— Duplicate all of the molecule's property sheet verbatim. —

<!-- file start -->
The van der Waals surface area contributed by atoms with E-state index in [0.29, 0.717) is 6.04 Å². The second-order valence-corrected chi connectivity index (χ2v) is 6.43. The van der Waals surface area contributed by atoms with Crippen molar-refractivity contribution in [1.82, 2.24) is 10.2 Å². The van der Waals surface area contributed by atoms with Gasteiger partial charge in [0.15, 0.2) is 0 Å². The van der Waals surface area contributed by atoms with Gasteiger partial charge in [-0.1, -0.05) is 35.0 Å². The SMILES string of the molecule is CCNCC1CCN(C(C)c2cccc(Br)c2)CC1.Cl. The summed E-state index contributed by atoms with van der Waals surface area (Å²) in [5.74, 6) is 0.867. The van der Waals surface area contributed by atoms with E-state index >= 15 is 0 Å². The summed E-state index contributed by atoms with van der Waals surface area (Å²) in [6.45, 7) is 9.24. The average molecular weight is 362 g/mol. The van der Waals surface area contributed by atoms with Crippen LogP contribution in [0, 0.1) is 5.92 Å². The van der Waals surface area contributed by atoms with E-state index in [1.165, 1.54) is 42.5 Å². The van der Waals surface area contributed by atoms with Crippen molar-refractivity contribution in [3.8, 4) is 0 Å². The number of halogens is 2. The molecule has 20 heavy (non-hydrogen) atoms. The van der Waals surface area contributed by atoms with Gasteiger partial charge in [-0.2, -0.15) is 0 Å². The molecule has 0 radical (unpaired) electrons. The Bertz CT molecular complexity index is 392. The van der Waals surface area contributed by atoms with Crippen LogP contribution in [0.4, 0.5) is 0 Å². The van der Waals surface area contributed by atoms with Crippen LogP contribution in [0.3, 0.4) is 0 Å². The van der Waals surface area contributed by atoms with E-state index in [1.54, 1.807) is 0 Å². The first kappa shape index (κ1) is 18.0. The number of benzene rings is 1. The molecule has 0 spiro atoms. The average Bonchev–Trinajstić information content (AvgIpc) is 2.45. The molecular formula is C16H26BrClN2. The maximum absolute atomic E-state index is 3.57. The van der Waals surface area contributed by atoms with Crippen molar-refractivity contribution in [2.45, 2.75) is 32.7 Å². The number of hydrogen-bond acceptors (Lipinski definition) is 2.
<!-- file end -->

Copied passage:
The van der Waals surface area contributed by atoms with E-state index in [0.29, 0.717) is 6.04 Å². The second-order valence-corrected chi connectivity index (χ2v) is 6.43. The van der Waals surface area contributed by atoms with Crippen molar-refractivity contribution in [1.82, 2.24) is 10.2 Å². The van der Waals surface area contributed by atoms with Gasteiger partial charge in [0.15, 0.2) is 0 Å². The van der Waals surface area contributed by atoms with Gasteiger partial charge in [-0.1, -0.05) is 35.0 Å². The SMILES string of the molecule is CCNCC1CCN(C(C)c2cccc(Br)c2)CC1.Cl. The summed E-state index contributed by atoms with van der Waals surface area (Å²) in [5.74, 6) is 0.867. The van der Waals surface area contributed by atoms with E-state index >= 15 is 0 Å². The summed E-state index contributed by atoms with van der Waals surface area (Å²) in [6.45, 7) is 9.24. The average molecular weight is 362 g/mol. The van der Waals surface area contributed by atoms with Crippen LogP contribution in [0, 0.1) is 5.92 Å². The van der Waals surface area contributed by atoms with E-state index in [1.165, 1.54) is 42.5 Å². The van der Waals surface area contributed by atoms with Crippen molar-refractivity contribution in [3.8, 4) is 0 Å². The number of halogens is 2. The molecule has 20 heavy (non-hydrogen) atoms. The van der Waals surface area contributed by atoms with Gasteiger partial charge in [-0.2, -0.15) is 0 Å². The molecule has 0 radical (unpaired) electrons. The Bertz CT molecular complexity index is 392. The van der Waals surface area contributed by atoms with Crippen LogP contribution in [0.4, 0.5) is 0 Å². The van der Waals surface area contributed by atoms with Crippen LogP contribution in [0.3, 0.4) is 0 Å². The van der Waals surface area contributed by atoms with E-state index in [1.54, 1.807) is 0 Å². The first kappa shape index (κ1) is 18.0. The number of benzene rings is 1. The molecule has 0 spiro atoms. The average Bonchev–Trinajstić information content (AvgIpc) is 2.45. The molecular formula is C16H26BrClN2. The maximum absolute atomic E-state index is 3.57. The van der Waals surface area contributed by atoms with Crippen molar-refractivity contribution in [2.45, 2.75) is 32.7 Å². The number of hydrogen-bond acceptors (Lipinski definition) is 2.